have passed since the deadline for the Western Balkan countries to comply with pollution limits. These are meant to reduce the deadly impacts of their coal power plants on human health and the environment. 

This is enshrined in the Energy Community Treaty through the Large Combustion Plants Directive. None of the countries using coal comply.

It’s time to comply or close.

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Western Balkan coal power plants pollute 6 times as much as allowed

In the last three years, the Western Balkan countries’ coal plants included in National Emission Reduction Plans have spewed out six times as much sulphur dioxide as allowed and 1.6 times as much dust pollution.

Between 2018 and 2020, these uncontrolled exceedances caused nearly 12,000 deaths — 3,700 in the Western Balkans themselves, an additional 7,000 in the EU countries and 960 in other regions further afield.

Serbia

6.1 times

the legal limit of sulphur dioxide emitted in 2020

The biggest SO2 emitter was Kostolac B, whose SO2 emissions alone emitted 1.74 times as much as the national 2020 ceiling. Kostolac B’s desulphurisation equipment, fitted in June 2017, did not work until October 2020 when testing commenced.
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Kosovo

1.8 times

the legal limit of sulphur dioxide emitted in 2020

Kosovo breaches the ceilings for all three pollutants - SO2, NOx and dust - and not by a small margin. The worst problem is dust emissions. They were 4.25 times above the national ceiling at 5,867 tonnes, an increase from the 5,042 tonnes in 2018.
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Bosnia and Herzegovina

9.9 times

the legal limit of sulphur dioxide emitted in 2020

Ugljevik had the highest absolute emissions of SO2, despite the installation of desulphurisation equipment. Its emissions increased by 20 per cent compared to 2019, rather than decreasing.
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North Macedonia

5.5 times

the legal limit of sulphur dioxide was emitted in 2020.

North Macedonia’s dust emissions were more than double than the national ceiling. The Bitola B1+B2 stack was the highest emitter with 2,688 tonnes of dust, single-handedly breaching the national ceiling of 1,736 tonnes.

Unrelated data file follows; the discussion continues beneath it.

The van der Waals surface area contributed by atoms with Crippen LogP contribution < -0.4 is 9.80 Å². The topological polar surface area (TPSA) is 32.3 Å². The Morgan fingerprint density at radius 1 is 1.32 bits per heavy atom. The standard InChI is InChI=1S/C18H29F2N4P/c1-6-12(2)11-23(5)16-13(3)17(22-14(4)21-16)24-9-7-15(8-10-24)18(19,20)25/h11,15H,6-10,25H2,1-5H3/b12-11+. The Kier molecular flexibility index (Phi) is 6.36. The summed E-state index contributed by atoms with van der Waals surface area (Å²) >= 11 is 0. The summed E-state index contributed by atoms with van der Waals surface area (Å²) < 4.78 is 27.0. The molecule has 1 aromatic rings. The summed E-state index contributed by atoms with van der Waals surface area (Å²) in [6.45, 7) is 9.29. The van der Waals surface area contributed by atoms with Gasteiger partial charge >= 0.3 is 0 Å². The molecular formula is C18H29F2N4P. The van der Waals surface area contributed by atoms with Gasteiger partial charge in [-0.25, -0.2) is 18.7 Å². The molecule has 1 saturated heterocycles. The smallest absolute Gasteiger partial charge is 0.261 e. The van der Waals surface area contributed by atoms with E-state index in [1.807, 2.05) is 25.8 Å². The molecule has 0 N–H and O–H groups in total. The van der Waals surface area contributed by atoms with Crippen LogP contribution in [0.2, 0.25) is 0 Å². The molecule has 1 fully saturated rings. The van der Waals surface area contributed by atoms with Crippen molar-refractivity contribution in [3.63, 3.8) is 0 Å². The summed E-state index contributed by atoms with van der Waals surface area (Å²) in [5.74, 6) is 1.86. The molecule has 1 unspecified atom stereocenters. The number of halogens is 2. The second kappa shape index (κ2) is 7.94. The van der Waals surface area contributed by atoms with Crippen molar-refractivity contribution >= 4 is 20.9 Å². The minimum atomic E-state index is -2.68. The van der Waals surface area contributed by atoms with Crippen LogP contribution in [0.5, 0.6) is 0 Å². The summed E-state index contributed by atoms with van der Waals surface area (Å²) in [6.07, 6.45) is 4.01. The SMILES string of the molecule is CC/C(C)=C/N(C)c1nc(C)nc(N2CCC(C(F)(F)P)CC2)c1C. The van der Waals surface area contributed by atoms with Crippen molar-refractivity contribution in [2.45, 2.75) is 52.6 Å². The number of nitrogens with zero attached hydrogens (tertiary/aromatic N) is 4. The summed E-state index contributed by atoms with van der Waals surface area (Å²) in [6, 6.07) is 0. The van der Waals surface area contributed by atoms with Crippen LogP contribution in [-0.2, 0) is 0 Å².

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Montenegro

1,003

operating hours above the legal limit of 20,000 at Pljevlja coal power plant at the end of 2020.

Montenegro’s only coal plant was allowed to run for a maximum of 20,000 hours between 2018 and 2023 before closing or undergoing a retrofit. In 2020 it exceeded this number, but kept operating!
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Air pollution kills

An estimated 12,000 deaths have been caused by air pollution in the last three years due to negligence by coal plant operators and governments.

Visualising what this amount of pollution means is not easy, but our data does just that. Using satellite data and atmospheric model outputs, we are able to show how the pollution from the non-compliant coal power plants in the Western Balkans travels across the continent.

In addition to choking the communities around the coal power plants, the most affected neighbouring countries are Italy, Hungary, Romania and Greece.

(PM2.5 is chosen as the modelled pollutant because SO2 emissions are converted into secondary PM2.5, which travels much longer distances and remains in the atmosphere for long periods of time)

Basemap: GADM3.6 & A Schneider et al 2009 Environ. Res. Lett. 4 044003. Visualization: Andreas Anhäuser

Neither governments nor the EU are doing enough

Despite the region’s coal plants not playing by the rules, coal-based electricity from the Western Balkans is traded with the EU, no questions asked.

What's next?

1.
The Western Balkan countries need to rid themselves of coal as soon as possible. Plants which cannot be closed imminently, urgently need to comply with EU industrial pollution legislation.
2.
The EU must strengthen the Energy Community Treaty to ensure that breaches result in heavy fines, reflecting the grave health and environmental impacts. To deter imports of coal-based electricity, it needs to include electricity in the planned Carbon Border Adjustment Mechanism.